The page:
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By: Jahed Prince

Adequate sleep is vital for daily functioning. We see the effects of getting less amount of sleep than we’re recommended. We wake up feeling groggy and drag ourselves throughout the day just to make it back home. Some of us repeat this same cycle, not knowing how detrimental it is both short and long-term, especially for their mental health.

Since the start of the COVID-19 pandemic, many of us, especially teenagers, have developed unhealthy sleep habits due to being stuck at home. The beginning of the pandemic caused uncertainty and many didn’t have a set schedule. It was hard finding a balance to set a proper sleep schedule, allocate time for our mental health, including time to ourselves. On top of that, accessibility to electronic devices such as, phones, tablets, gaming consoles, and laptops, have deteriorated our sleep schedules. Children and teenagers have grown a fond interest, often cited as an “addiction,” to these devices causing them to neglect their mental health and sleep. It’s important to bring awareness to the effects sleep can have on our health, especially mental health, before the damaging effects of getting inadequate sleep are cemented.

Although research is still ongoing, it is demonstrated that sleep and mental health is a bidirectional relationship, which means one affects the other (Suni, 2022). Mental health illnesses can make it difficult to sleep well, while lack of sleep can initiate or worsen mental health problems. There are proven links to depression, anxiety, bipolar disorder, and other conditions. An example of the connection between sleep and mental health can be displayed below:

What are the different stages of sleep? And what effect do they have on mental health?

During sleep, brain activity fluctuates, increasing and decreasing throughout the various sleep stages that comprise the sleep cycle. Each stage contributes to brain health by allowing activity in various sections of the brain to ramp up or down, allowing for better thinking, learning, and memory. Adequate sleep, particularly REM sleep, aids the brain's processing of emotional information (Suni, 2022). The brain works during sleep to analyze and store thoughts and memories, and it appears that a lack of sleep is particularly detrimental to the development of positive emotional information. This can affect mood and emotional reactivity and is linked to the severity of mental health conditions.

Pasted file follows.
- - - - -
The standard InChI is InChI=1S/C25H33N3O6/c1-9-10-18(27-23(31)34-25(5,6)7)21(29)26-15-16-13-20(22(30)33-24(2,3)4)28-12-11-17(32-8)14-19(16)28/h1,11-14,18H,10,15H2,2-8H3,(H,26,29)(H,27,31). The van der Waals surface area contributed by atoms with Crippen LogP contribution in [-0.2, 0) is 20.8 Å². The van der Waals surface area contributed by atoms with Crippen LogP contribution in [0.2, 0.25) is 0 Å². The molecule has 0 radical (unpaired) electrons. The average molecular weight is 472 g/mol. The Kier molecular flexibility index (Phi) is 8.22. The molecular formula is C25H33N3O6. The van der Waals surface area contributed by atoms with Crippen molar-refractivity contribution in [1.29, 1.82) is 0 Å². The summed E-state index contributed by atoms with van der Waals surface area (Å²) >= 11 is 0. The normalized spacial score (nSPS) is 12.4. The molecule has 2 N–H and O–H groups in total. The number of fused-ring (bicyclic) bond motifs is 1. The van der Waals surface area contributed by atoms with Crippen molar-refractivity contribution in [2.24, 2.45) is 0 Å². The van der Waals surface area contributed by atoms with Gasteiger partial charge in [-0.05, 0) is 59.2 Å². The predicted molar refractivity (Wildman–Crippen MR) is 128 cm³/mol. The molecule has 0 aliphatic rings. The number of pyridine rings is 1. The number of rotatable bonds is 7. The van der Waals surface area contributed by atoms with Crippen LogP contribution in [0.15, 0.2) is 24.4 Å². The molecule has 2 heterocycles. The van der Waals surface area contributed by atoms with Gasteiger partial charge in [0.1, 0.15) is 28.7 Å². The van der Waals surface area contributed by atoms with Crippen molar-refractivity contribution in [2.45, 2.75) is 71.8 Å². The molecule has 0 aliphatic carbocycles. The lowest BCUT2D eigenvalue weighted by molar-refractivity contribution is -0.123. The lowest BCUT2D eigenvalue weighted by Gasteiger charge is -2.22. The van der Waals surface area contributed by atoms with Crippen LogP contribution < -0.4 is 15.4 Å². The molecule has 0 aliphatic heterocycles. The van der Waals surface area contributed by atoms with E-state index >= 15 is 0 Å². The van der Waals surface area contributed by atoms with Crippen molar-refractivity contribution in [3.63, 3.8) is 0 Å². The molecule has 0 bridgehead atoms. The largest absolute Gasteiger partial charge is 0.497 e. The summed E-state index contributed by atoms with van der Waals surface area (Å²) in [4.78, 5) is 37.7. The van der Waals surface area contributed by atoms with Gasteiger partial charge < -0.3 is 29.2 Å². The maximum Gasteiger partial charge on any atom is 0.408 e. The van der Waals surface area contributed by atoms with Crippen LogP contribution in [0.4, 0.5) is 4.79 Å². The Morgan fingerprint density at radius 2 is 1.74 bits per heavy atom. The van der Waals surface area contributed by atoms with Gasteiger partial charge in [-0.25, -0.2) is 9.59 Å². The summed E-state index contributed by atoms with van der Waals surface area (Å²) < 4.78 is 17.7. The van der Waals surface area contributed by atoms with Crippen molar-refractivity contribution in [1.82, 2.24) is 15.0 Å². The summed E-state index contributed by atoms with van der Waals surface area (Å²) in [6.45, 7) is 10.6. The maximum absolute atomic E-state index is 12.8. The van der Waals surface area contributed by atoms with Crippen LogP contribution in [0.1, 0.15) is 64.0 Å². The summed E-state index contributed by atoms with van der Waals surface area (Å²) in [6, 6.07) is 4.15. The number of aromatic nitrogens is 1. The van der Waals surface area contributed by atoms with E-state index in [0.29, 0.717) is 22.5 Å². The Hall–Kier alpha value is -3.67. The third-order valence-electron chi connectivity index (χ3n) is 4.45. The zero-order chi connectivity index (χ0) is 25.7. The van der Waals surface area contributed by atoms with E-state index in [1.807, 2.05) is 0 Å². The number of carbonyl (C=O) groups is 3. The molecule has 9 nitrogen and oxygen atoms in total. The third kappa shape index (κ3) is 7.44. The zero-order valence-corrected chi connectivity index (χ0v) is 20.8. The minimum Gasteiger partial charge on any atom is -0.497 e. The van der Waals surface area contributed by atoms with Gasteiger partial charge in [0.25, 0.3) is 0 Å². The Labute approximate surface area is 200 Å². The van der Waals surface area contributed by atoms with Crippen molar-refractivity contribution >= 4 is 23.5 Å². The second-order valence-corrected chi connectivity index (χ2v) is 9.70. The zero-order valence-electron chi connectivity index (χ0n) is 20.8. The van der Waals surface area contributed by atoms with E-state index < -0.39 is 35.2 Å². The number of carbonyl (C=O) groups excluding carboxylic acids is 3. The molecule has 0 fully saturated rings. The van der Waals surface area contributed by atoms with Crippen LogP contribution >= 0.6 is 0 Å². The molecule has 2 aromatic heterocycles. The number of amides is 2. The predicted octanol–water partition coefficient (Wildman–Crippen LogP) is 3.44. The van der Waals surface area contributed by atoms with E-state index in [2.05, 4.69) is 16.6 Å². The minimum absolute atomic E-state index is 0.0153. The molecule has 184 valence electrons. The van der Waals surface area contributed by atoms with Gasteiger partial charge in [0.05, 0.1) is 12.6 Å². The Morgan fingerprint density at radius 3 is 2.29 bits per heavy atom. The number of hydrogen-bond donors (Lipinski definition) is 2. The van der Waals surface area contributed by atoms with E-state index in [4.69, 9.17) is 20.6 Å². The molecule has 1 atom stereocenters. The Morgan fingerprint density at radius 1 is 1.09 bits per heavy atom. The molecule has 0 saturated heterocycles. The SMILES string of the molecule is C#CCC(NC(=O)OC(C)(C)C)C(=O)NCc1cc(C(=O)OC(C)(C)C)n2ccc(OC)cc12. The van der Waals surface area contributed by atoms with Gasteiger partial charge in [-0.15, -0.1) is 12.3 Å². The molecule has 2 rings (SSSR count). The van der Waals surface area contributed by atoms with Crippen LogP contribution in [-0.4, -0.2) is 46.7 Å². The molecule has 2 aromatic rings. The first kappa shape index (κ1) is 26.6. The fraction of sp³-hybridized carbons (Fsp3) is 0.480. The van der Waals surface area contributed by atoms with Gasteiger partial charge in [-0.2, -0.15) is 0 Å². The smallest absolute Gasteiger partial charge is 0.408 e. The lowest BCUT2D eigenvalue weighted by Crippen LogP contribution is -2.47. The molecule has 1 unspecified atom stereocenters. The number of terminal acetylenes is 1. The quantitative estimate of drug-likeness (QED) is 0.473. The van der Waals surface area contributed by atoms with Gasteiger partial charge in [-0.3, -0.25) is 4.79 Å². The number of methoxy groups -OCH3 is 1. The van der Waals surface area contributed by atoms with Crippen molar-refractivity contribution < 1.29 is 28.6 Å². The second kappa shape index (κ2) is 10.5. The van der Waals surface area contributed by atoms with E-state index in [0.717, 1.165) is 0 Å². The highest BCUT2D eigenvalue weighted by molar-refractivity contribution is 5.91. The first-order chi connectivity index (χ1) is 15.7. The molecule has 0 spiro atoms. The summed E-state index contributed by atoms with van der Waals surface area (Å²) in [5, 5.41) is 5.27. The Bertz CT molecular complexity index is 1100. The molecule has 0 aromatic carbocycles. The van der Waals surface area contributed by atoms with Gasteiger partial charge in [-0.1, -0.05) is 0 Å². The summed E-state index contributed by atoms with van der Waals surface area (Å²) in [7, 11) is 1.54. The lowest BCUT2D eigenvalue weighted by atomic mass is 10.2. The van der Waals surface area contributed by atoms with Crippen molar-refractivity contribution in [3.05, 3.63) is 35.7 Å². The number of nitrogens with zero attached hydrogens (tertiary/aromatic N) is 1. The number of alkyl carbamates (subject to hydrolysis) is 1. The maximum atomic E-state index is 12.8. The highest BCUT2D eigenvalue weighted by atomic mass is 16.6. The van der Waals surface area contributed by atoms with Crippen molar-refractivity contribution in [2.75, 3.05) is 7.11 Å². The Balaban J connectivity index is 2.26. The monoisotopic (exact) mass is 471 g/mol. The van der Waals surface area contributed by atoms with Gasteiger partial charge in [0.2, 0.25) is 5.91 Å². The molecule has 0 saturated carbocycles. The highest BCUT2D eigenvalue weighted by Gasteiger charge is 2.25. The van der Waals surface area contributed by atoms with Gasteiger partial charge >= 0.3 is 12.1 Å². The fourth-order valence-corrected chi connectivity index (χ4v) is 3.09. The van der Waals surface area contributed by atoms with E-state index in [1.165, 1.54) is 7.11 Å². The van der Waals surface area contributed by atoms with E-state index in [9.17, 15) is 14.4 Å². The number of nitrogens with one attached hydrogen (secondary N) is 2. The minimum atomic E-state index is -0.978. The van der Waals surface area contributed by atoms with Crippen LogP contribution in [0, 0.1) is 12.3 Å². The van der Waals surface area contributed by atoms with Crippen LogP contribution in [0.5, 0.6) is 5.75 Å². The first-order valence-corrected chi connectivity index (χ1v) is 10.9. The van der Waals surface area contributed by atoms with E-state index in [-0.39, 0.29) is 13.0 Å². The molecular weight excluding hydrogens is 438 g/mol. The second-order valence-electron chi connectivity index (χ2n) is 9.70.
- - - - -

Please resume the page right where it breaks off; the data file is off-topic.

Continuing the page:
Also, living with a mental health disorder can affect sleep in lots of ways. For example, anxiety can result in racing or repetitive thoughts, and worries that can keep you awake. Whereas, depression and seasonal affective disorder (SAD) may make you sleep more, inciting the feeling of wanting to stay in bed longer. It can also cause insomnia, where you have trouble sleeping.

How can we improve our sleep?

Because each person's situation is unique, the best treatment for sleep issues is determined according to the individual. It is crucial to receive proper sleep because it can have a significant impact on quality of life. While treatment plans can vary greatly, generally, improving sleep habits can go a long way. Poor sleep hygiene is a common cause of sleeping problems. Improving sleep hygiene by cultivating healthy sleep habits and a sleep-friendly bedroom environment can have a huge impact in acquiring proper sleep. It’s also important that mental health issues are addressed because it may be a significant reason why sleep may be getting lost.

Tips for Healthy Sleep:

  1. Maintaining a consistent sleep schedule and having a set bedtime.

2. Finding ways to unwind, such as through relaxation techniques, as part of a regular bedtime routine.

3. In the evening, avoid alcohol, tobacco, and caffeine.

4. Dimming lights and putting electronic devices away for an hour or more before going to bed.

5. Regular exercise and exposure to natural light during the day.

6. Reducing excess light and sound that may interrupt your sleep.

It’s important that we consider ongoing factors that may possibly affect sleep, such as the pandemic, previously mentioned, to address sleep issues. Economic status, employment status, and different age demographics can also influence sleep. ​​Sleep and mental health are both issues that all demographics must be informed on because there is so much information regarding these two topics, as well as their connection. Following healthy sleep habits and being informed on how adequate sleep can be beneficial to mental health can go a long way.


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